Indiana Well Represented in D.C. for National Ag Day

first_imgHome Indiana Agriculture News Indiana Well Represented in D.C. for National Ag Day SHARE Facebook Twitter Indiana Well Represented in D.C. for National Ag Day Today is National Ag Day and over 100 students are descending upon Washington, D.C. to share their ag story with legislators. Natalie Taylor of Hope and Grant Sanchez of New Paris, both Indiana FFA officers, arrived in D.C. yesterday to attend training about getting their message across clearly. Sanchez says the training has been one of the highlights of his trip.“They’re teaching us about, not only sharing our story with the representatives, but how we can continue that in the future. Maybe it’s not with our legislators, but maybe it’s just with the public. Maybe it’s with someone who doesn’t really understand agricultural education.”Vice President Mike Pence will keynote the National Ag Day event from the USDA in D.C. The Vice President will speak to youth agriculture leaders, as well as members of Congress, USDA officials, and prominent members of the agriculture community. Taylor will be one of those youth leaders as she is one of seven on the trip that will get to share her story with Pence and USDA Secretary Sonny Perdue.“I actually don’t have any traditional agriculture background. I just happened to stumble across a pancake breakfast that my FFA chapter was holding at my school and I had no idea what the agriculture industry was. Then I joined that FFA chapter and started to really learn about the agriculture industry itself and how it affects my everyday life. It’s sparking that passion for me to go into the ag industry.”Sanchez has meetings on Capitol Hill, most notably with Indiana Senator Todd Young’s staff.“My whole story is going to be the importance of agricultural education. Sometimes our legislators may not make that connection of how FFA is tied in with agriculture. It’s so important to know that agricultural education is so important for the future of agriculture. No matter where we are, when it is, maybe it’ll be 50, 100, or 200 years from now, agriculture it will always be relevant.”This is the 45th anniversary of National Ag Day. This year’s theme, is “Agriculture: Food For Life”. The National Ag Day program encourages every American to understand how food and fiber products are produced, appreciate the role agriculture plays in providing safe, abundant and affordable products, value the essential role of agriculture in maintaining a strong economy, and acknowledge and consider career opportunities in the agriculture, food and fiber industry. Facebook Twitter 1 of 2 Grant Sanchez, Indiana FFA Sentinel 2018 Indiana Well Represented in D.C. for National Ag Day SHARE Previous articleHouse Democrats Want to Review Farm Bill DraftNext articleFlooded Farmers Working to get Fields in Shape for Planting Eric Pfeiffer By Eric Pfeiffer – Mar 20, 2018 Natalie Taylor, Indiana FFA Reporter 2018last_img read more

In its 2nd year, Cleveland State men’s lacrosse looks to a bright future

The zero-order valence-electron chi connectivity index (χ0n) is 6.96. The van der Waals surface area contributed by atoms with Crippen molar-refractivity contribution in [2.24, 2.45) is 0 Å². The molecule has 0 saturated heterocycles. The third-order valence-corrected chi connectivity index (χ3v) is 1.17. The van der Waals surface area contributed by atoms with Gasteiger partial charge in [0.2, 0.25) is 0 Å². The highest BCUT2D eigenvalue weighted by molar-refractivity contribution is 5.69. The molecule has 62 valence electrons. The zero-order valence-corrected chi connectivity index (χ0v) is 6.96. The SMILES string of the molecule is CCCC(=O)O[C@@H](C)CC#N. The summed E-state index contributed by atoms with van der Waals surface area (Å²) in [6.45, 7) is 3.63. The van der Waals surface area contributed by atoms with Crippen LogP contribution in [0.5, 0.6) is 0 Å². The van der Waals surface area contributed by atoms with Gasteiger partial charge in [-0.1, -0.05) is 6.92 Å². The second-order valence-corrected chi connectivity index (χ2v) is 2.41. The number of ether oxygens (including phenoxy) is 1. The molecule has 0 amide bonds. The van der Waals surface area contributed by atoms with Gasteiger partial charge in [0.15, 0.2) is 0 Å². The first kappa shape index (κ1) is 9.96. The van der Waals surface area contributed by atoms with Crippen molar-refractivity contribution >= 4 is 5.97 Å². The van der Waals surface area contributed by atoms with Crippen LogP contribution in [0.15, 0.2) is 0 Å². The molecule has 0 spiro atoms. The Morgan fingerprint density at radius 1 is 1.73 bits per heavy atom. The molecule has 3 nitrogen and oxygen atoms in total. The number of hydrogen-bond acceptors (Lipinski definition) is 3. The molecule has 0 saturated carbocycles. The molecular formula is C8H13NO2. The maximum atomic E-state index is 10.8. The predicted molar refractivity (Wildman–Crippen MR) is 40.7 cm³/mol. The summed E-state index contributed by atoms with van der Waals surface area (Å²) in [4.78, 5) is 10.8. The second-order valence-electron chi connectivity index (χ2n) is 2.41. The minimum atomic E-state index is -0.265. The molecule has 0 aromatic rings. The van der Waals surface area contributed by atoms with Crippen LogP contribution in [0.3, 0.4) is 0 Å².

first_img Published on February 27, 2018 at 11:02 pm Contact David: [email protected] Facebook Twitter Google+ In the last week of June 2015, Dylan Sheridan was busy evaluating eighth- and ninth-grade lacrosse players at an Under Armour skills camp when he felt his phone vibrate in his pocket.At the time, Sheridan was the defensive and recruiting coordinator for Princeton men’s lacrosse, and had spent the previous four years at Denver as a face-off coach and defensive coordinator, helping the Pioneers to three final four appearances.Sheridan took his phone out of his pocket to see Cleveland State’s athletic director, John Parry, calling him. Less than a month prior, Sheridan had interviewed to become the inaugural head coach for the Vikings, and moments after he answered the call from the camp, he found out he’d been chosen.“I felt it could be a pretty special place,” Sheridan said. “(Parry) really loved the game and it was a school that I felt could be attractive to a lot of different kids. I decided I would love to be there if they wanted me, and fortunately, they chose me.”A year and a half later, Sheridan is leading Cleveland State (1-5), a team comprised of 39 underclassmen and one senior, in its second season of existence. In 20 games since the start of last season, the Vikings have faced eight top-20 teams, including Duke, Denver and Ohio State, and are set to play three more before ending the 2018 season. Although CSU has a losing record and a roster full of inexperienced players, Sheridan and Cleveland State believe a young core and willingness to schedule ranked opponents will help them compete for championships down the road.AdvertisementThis is placeholder textAfter leaving Princeton and committing to the Cleveland State job, Sheridan shifted his focus to recruiting high school juniors, rather than freshmen, to start filling his roster. Most Division I-bound players had already committed by the time they were in ninth or 10th grade, so Sheridan knew his best bet was to find late-bloomers and players who hadn’t decided whether they wanted to play college lacrosse.Zach Whitenack, who was lightly recruited despite being one of Ohio’s top high school players, Sheridan said, was the first to consider the program. He visited Cleveland State’s campus in late July 2015, the summer before his senior year. The Galena, Ohio, native was the first to commit, which sparked an increased interest from other rising-seniors still looking for a home. In early August, 12 players visited and ended up committing. One of the 12, Tristen Copeland, noted the difficult schedule Sheridan promised as the reason for his commitment.“We were all told we’ll play some of the best top-tier teams,” Copeland said. “Growing up as a kid, that’s all you can ask for. Being from North Carolina, I always grew up watching Duke. And as a freshman, being able to play on their home field was an absolutely surreal experience.”By Feb. 2017, with a complete, 36-man roster in place, the Vikings were set to make their D-I debut. Sheridan wasn’t worried about wins and losses. Rather, he simply wanted his team to compete. In its first season, with a roster composed of 34 freshmen and two juniors, Cleveland State went 5-9. Six of the defeats came against nationally-ranked opponents.The Vikings made “underclassmen mistakes,” Copeland said, and they needed to act like age and experience weren’t factors.“We were all basically freshmen on the field at the Division I level,” Parese Williams, then one of CSU’s two upperclassmen, said. “It was tough at times. Just because we’re inexperienced doesn’t mean we have to play that way.”Williams, who is the sole upperclassman on the Vikings’ current roster, transferred to Cleveland State after two years at Howard (Maryland) Community College. Erik Foust, the head coach at HCC, contacted Sheridan when he heard a lacrosse program was forming at Cleveland State, referring to Williams as his top defender and a Division I-quality player.Williams chose CSU, and when he arrived, he immediately adopted a leadership role. He tried to guide the younger players with the experience he gained from two years at HCC.Going into CSU’s second-ever season, Sheridan knew he and his players wanted to do more than just compete. Despite stacking his team’s schedule with three top-10 opponents, the Vikings’ main goal was to build on last season’s foundation.“We could water things down, but it wouldn’t help our current student-athletes,” Sheridan said about his team’s ambition to challenge the nation’s best. “And it wouldn’t help the future of the program.”Six games into the 2018 season, the Vikings have one win, an 8-7 triumph over Air Force on Feb. 23. While its record is not ideal, Cleveland State’s wins will come as the players continue to improve and become more experienced each day, Sheridan said.As expected with any new athletic program, Cleveland State lacrosse has experienced struggles in its first year and a half of competition. The Vikings’ youth and desire to play the best has Sheridan hopeful for the future of lacrosse in northeast Ohio.“Nobody in lacrosse ever had a reason to come through the city of Cleveland. There aren’t tournaments here, there’s not high-quality high school lacrosse here,” Sheridan said. “We want to get the word out about all the great things happening here.” Commentslast_img read more